Mr. Straw: The Conservative party must speak for itself, although it is having great difficulty on this matter, but I must say, for the Government, that the hon. Gentleman parodies all the work that has been done, including by the hon. Members for Somerton and Frome (Mr. Heath) and for North Southwark and Bermondsey (Simon Hughes). We laboured long and hard in the cross-party group to reach a position, 96 years after the 1911 commitment, where at long last clear agreement was reached by the House. Such agreement had eluded us for all that period; we did not get it before the war, in the '60s or in 2003. We got that agreement, and we produced the details in the 2008 White Paper and then what amounts to the guts of a draft Bill-that is real progress.
David Howarth: We were happy to take part in those discussions, but we were frustrated all the way through that one discussion had to lead to another discussion and then to another discussion. The Liberal Democrats have been clear about our policy since 1911, and the fact that everybody else seems to take such great time to come to the same conclusion and then not to implement it is a source of even greater frustration.
Mr. Hogg: I think that the hon. Gentleman would agree that even among those of us who believe in a wholly or largely elected second Chamber-I am in that camp-there is a great division of opinion on how, and on what basis, its Members should be elected. On that second issue-the nature of the franchise and the nature of the election-there is considerable division of opinion, and it is that, as much as anything, that stands in the way of rapid progress.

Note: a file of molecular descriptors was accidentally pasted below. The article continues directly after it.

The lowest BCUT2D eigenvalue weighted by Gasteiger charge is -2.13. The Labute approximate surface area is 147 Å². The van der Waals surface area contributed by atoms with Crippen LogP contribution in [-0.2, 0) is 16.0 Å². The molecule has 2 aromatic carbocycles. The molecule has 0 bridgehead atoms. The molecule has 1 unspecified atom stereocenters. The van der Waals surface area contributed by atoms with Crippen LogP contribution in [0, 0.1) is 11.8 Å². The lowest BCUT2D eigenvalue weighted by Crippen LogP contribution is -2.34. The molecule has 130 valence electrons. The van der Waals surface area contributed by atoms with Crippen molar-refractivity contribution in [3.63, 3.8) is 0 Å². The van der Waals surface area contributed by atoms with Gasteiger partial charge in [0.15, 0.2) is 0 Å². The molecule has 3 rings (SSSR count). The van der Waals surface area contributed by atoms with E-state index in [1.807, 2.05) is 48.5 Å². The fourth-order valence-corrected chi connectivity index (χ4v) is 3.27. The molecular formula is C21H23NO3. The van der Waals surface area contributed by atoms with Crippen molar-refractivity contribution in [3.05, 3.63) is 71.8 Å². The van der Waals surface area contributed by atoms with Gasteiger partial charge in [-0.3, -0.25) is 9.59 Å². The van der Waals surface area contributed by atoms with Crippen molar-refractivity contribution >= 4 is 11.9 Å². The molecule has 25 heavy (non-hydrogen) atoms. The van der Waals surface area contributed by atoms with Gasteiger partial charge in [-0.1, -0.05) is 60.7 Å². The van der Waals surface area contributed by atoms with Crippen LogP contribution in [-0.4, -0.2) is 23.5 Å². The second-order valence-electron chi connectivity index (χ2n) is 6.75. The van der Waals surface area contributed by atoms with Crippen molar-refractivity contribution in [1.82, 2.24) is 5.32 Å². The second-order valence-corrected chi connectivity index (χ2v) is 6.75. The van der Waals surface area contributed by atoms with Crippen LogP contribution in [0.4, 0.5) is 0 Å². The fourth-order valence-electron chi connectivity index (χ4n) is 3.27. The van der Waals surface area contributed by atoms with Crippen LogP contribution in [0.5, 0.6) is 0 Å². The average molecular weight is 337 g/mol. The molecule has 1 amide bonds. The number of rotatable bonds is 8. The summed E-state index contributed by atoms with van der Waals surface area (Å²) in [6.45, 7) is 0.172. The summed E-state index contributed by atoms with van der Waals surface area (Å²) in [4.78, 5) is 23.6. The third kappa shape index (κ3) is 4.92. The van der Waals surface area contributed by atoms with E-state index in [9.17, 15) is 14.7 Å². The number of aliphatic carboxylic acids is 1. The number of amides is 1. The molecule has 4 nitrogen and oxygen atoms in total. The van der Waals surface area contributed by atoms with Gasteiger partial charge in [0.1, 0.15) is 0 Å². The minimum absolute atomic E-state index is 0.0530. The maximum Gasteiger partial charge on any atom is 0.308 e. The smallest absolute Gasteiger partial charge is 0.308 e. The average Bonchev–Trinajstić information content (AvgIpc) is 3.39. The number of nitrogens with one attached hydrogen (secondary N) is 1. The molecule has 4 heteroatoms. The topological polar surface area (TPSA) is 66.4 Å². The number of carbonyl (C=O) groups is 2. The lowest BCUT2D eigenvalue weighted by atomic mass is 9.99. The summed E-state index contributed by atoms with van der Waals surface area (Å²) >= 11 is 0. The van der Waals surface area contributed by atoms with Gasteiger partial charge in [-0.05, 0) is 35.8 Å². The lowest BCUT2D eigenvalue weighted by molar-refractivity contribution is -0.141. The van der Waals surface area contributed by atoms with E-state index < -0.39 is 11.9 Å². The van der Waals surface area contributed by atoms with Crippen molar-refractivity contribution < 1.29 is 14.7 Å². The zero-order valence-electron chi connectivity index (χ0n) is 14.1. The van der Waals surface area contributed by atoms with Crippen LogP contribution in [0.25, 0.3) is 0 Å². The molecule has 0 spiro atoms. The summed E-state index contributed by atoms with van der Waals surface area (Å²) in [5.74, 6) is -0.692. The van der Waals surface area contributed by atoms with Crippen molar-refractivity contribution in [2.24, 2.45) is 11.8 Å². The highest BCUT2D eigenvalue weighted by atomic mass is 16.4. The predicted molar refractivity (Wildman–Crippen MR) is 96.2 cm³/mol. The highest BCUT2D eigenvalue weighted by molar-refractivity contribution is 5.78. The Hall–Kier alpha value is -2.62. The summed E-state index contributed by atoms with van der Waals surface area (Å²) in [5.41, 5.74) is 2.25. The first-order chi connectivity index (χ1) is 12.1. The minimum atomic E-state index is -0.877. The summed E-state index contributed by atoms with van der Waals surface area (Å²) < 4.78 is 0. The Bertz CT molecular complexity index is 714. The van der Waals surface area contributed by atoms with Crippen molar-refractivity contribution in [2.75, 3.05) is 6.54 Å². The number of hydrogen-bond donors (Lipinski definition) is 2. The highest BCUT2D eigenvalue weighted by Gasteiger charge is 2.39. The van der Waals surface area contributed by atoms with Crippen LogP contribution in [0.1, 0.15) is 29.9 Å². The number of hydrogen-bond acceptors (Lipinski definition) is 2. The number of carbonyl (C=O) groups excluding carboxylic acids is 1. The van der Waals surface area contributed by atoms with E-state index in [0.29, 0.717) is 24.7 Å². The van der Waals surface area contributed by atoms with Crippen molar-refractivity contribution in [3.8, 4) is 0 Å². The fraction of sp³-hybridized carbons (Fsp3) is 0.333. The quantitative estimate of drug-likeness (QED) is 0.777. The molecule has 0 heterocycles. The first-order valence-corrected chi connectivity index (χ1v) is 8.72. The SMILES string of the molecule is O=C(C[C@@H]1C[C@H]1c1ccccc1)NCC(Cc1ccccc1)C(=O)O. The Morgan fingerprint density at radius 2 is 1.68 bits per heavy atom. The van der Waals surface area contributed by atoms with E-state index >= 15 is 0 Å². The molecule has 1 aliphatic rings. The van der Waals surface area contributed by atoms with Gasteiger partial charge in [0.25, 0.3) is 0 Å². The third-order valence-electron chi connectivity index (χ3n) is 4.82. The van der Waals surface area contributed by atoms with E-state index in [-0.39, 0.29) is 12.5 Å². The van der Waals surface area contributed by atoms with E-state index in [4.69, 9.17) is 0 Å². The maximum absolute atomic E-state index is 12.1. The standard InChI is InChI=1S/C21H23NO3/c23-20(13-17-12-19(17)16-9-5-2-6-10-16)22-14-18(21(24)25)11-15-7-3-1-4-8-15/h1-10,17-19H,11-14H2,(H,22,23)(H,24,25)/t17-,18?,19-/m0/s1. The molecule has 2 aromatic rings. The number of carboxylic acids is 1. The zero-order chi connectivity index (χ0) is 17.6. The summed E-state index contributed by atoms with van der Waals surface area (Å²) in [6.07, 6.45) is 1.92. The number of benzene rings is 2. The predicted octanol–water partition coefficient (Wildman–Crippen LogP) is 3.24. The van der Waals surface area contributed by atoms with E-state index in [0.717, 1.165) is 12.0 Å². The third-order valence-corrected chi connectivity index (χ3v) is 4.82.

David Howarth: The right hon. and learned Gentleman is right that there is that difference of opinion, but it seems to me that we have never got to that important part of the debate. However, we are not talking about that issue, but about the abolition of by-elections for the hereditary peers. I still come back to his Front Benchers' lack of enthusiasm for progress; the hon. Member for City of York (Hugh Bayley) was right to ask about that.
The hon. Member for Cannock Chase mentioned the phrase "third-term issue", which has been bandied about, and which the Leader of the Opposition perhaps used. It is not clear whether he used the phrase, but it is clear that in Total Politics magazine last year, when asked about House of Lords reform, he said:
"to be frank it is not an urgent priority".